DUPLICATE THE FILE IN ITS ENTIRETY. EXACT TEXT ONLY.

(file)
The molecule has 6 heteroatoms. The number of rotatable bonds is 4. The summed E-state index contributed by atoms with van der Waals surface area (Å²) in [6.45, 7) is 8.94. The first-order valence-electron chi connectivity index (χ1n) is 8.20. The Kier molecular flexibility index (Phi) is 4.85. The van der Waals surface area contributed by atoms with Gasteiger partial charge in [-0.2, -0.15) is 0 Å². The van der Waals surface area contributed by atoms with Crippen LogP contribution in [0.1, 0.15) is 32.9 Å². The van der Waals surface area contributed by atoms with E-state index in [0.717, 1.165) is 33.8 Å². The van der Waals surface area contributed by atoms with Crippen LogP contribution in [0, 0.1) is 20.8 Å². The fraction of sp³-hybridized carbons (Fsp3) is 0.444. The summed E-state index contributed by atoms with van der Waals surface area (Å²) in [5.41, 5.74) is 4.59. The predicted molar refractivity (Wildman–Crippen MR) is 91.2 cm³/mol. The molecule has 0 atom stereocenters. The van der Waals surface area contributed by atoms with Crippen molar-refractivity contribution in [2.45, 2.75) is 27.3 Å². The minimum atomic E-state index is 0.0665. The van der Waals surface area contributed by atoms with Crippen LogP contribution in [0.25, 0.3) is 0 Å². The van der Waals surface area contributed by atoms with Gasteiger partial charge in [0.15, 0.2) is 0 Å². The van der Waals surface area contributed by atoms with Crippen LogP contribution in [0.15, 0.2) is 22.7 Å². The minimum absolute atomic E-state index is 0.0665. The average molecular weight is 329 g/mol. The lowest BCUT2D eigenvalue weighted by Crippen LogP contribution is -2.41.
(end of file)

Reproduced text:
The molecule has 6 heteroatoms. The number of rotatable bonds is 4. The summed E-state index contributed by atoms with van der Waals surface area (Å²) in [6.45, 7) is 8.94. The first-order valence-electron chi connectivity index (χ1n) is 8.20. The Kier molecular flexibility index (Phi) is 4.85. The van der Waals surface area contributed by atoms with Gasteiger partial charge in [-0.2, -0.15) is 0 Å². The van der Waals surface area contributed by atoms with Crippen LogP contribution in [0.1, 0.15) is 32.9 Å². The van der Waals surface area contributed by atoms with E-state index in [0.717, 1.165) is 33.8 Å². The van der Waals surface area contributed by atoms with Crippen LogP contribution in [0, 0.1) is 20.8 Å². The fraction of sp³-hybridized carbons (Fsp3) is 0.444. The summed E-state index contributed by atoms with van der Waals surface area (Å²) in [5.41, 5.74) is 4.59. The predicted molar refractivity (Wildman–Crippen MR) is 91.2 cm³/mol. The molecule has 0 atom stereocenters. The van der Waals surface area contributed by atoms with Crippen molar-refractivity contribution in [2.45, 2.75) is 27.3 Å². The minimum atomic E-state index is 0.0665. The van der Waals surface area contributed by atoms with Crippen LogP contribution in [0.25, 0.3) is 0 Å². The van der Waals surface area contributed by atoms with Gasteiger partial charge in [0.15, 0.2) is 0 Å². The van der Waals surface area contributed by atoms with Crippen LogP contribution in [0.15, 0.2) is 22.7 Å². The minimum absolute atomic E-state index is 0.0665. The average molecular weight is 329 g/mol. The lowest BCUT2D eigenvalue weighted by Crippen LogP contribution is -2.41.